Section 1983 imposes liability for "conduct which `subjects, or causes to be subjected' the complainant to a deprivation of a right secured by the Constitution and laws." Rizzo v. Goode, 423 U.S. 362, 370-71, 96 S. Ct. 598, 604-05, 46 L. Ed. 2d 561 (1976) (quoting 42 U.S.C. § 1983 (1982)). There is no vicarious liability or respondeat superior under the statute. City of Canton v. Harris, ___ U.S. ___, ___, 109 S. Ct. 1197, 1202, 103 L. Ed. 2d 412 (1989). Accordingly, "`personal involvement of defendants in alleged constitutional deprivations *473 is a prerequisite to an award of damages under § 1983.'" Williams v. Smith, 781 F.2d 319, 323 (2d Cir.1986) (quoting McKinnon v. Patterson, 568 F.2d 930, 934 (2d Cir.1977), cert. denied, 434 U.S. 1087, 98 S. Ct. 1282, 55 L. Ed. 2d 792 (1978)); see also Ayers v. Coughlin, 780 F.2d 205, 210 (2d Cir.1985) (mere "linkage in the prison chain of command" is not sufficient). The Second Circuit has spelled out four categories of involvement that can subject a defendant to liability: direct participation in the infraction; failure to remedy a wrong after learning of the infraction; creating a policy or custom under which violations occur, or ignoring the existence of such a policy or custom; or gross negligence in managing subordinates. Williams, 781 F.2d at 323-24. It is under the third category, creating or ignoring a policy or custom of deprivation of rights, which plaintiff claims the defendants are liable.

 
1. Failure to Call Witness

Defendants have produced numerous affidavits discussing the existing training procedures and manuals given to DOCS officers with respect to disciplinary proceedings. The departmental guidelines, in fact, spell out procedures for handling witnesses who are either temporarily unavailable, possibly requiring a temporary adjournment of a hearing, or unavailable because of a threat of collusion or intimidation, potentially requiring testimony to be taken outside the charged inmate's presence. In this case, Haskell used this latter procedure to take Castillo's testimony outside plaintiff's presence because he feared collusion between plaintiff and Castillo. The fact that Haskell did not use the same procedure with Rivera or request a temporary adjournment may have been an error or even a Constitutional violation. Moreover, his failure to follow guidelines established by DOCS may subject him to disciplinary measures from his employer. These issues are not our concern. Defendants have clearly implemented a policy that, in fact, guarantees and protects the rights of inmates to call witnesses on their behalf. They have successfully adduced evidence showing that there is no genuine factual dispute on this issue.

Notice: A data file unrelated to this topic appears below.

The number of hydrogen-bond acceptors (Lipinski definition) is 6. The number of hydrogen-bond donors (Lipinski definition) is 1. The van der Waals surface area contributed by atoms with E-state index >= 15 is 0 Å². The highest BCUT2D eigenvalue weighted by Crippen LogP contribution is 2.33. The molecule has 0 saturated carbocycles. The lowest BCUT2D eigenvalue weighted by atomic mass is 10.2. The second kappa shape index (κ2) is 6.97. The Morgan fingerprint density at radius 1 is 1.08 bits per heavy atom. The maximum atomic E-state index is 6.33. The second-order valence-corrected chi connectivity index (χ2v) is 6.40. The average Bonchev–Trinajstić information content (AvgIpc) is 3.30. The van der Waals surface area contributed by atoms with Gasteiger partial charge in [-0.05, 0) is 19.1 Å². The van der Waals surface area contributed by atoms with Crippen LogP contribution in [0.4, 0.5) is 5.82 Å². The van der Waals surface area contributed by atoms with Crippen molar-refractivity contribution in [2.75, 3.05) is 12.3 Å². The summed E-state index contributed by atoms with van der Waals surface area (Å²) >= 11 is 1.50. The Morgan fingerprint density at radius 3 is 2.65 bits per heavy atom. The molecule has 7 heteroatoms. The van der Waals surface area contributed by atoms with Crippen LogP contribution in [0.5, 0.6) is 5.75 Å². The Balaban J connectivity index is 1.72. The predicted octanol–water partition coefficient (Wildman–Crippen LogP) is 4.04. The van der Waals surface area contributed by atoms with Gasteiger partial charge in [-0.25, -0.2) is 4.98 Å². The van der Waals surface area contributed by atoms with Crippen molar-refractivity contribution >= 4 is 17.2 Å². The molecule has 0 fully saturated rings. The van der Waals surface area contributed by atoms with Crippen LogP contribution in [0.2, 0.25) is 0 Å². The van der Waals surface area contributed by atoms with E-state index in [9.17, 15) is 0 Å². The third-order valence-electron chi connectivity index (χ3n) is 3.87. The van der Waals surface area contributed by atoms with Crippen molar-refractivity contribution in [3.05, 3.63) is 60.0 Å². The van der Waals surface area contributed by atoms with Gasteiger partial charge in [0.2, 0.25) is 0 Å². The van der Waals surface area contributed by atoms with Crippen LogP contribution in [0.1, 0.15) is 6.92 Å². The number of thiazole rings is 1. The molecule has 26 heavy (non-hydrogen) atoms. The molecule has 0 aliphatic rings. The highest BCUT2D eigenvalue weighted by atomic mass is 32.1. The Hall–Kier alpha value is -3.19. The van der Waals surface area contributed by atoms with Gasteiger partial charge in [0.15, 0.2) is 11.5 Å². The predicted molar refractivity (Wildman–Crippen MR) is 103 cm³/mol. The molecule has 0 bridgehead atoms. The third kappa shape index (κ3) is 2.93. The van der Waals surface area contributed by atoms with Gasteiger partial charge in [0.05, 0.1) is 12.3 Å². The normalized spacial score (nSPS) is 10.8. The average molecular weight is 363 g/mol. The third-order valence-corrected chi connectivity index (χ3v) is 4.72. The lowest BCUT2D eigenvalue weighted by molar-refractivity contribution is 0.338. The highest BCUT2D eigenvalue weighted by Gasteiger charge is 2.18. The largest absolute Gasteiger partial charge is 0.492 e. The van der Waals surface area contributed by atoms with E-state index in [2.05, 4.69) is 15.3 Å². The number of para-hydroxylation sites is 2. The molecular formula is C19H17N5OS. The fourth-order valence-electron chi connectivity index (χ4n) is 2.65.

The burden then shifts to plaintiff to offer some evidence establishing a genuine need for a trial on this issue. Plaintiff has failed to produce such evidence. In effect, he is suggesting that since Haskell may not have followed the announced procedures, there must have been poor training. Plaintiff attempts to rely on the Supreme Court's decision in City of Canton v. Harris, ___ U.S. ___, 109 S. Ct. 1197, 103 L. Ed. 2d 412 (1989), which held that the liability of a municipality due to its failure to train its subordinates can be established if the need for further training is "obvious" to prevent Constitutional violations. ___ U.S. at ___, 109 S. Ct. at 1204. A blanket conclusion that such a need is "obvious," without further proof, does not satisfy the evidentiary burden imposed on plaintiff. Moreover, the Harris Court held that a municipality will only be subject to liability under section 1983 for a failure to train if its actions or omissions amount to a "deliberate indifference" to a plaintiff's rights. Id. The same standard should apply in this case, see Fiacco v. City of Rensselaer, 783 F.2d 319, 326-27 (2d Cir.1986), cert. denied, 480 U.S. 922, 107 S. Ct. 1384, 94 L. Ed. 2d 698 (1987), but plaintiff has made no such showing. Therefore, summary judgment can be granted in favor of the supervisory defendants on the issue of the failure to call Rivera.

 
2. Independent Assessment of Credibility of Confidential Informant